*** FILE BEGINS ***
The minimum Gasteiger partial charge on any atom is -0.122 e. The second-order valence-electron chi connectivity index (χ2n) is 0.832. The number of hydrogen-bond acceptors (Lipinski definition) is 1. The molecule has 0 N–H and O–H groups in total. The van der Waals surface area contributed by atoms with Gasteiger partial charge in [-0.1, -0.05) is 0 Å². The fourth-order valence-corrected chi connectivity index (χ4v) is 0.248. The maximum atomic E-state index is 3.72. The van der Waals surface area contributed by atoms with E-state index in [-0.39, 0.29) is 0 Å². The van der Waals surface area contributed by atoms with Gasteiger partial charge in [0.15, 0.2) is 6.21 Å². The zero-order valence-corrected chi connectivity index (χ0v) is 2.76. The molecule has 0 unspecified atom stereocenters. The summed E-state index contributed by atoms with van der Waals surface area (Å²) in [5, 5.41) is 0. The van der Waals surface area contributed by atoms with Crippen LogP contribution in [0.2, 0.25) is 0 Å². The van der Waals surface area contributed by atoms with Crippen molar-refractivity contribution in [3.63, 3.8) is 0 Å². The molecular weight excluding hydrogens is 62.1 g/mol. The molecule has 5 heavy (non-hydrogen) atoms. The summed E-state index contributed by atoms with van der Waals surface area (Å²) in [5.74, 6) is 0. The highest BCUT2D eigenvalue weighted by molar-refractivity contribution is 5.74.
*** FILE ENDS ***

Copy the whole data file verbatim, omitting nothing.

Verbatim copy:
The minimum Gasteiger partial charge on any atom is -0.122 e. The second-order valence-electron chi connectivity index (χ2n) is 0.832. The number of hydrogen-bond acceptors (Lipinski definition) is 1. The molecule has 0 N–H and O–H groups in total. The van der Waals surface area contributed by atoms with Gasteiger partial charge in [-0.1, -0.05) is 0 Å². The fourth-order valence-corrected chi connectivity index (χ4v) is 0.248. The maximum atomic E-state index is 3.72. The van der Waals surface area contributed by atoms with E-state index in [-0.39, 0.29) is 0 Å². The van der Waals surface area contributed by atoms with Gasteiger partial charge in [0.15, 0.2) is 6.21 Å². The zero-order valence-corrected chi connectivity index (χ0v) is 2.76. The molecule has 0 unspecified atom stereocenters. The summed E-state index contributed by atoms with van der Waals surface area (Å²) in [5, 5.41) is 0. The van der Waals surface area contributed by atoms with Crippen LogP contribution in [0.2, 0.25) is 0 Å². The van der Waals surface area contributed by atoms with Crippen molar-refractivity contribution in [3.63, 3.8) is 0 Å². The molecular weight excluding hydrogens is 62.1 g/mol. The molecule has 5 heavy (non-hydrogen) atoms. The summed E-state index contributed by atoms with van der Waals surface area (Å²) in [5.74, 6) is 0. The highest BCUT2D eigenvalue weighted by molar-refractivity contribution is 5.74.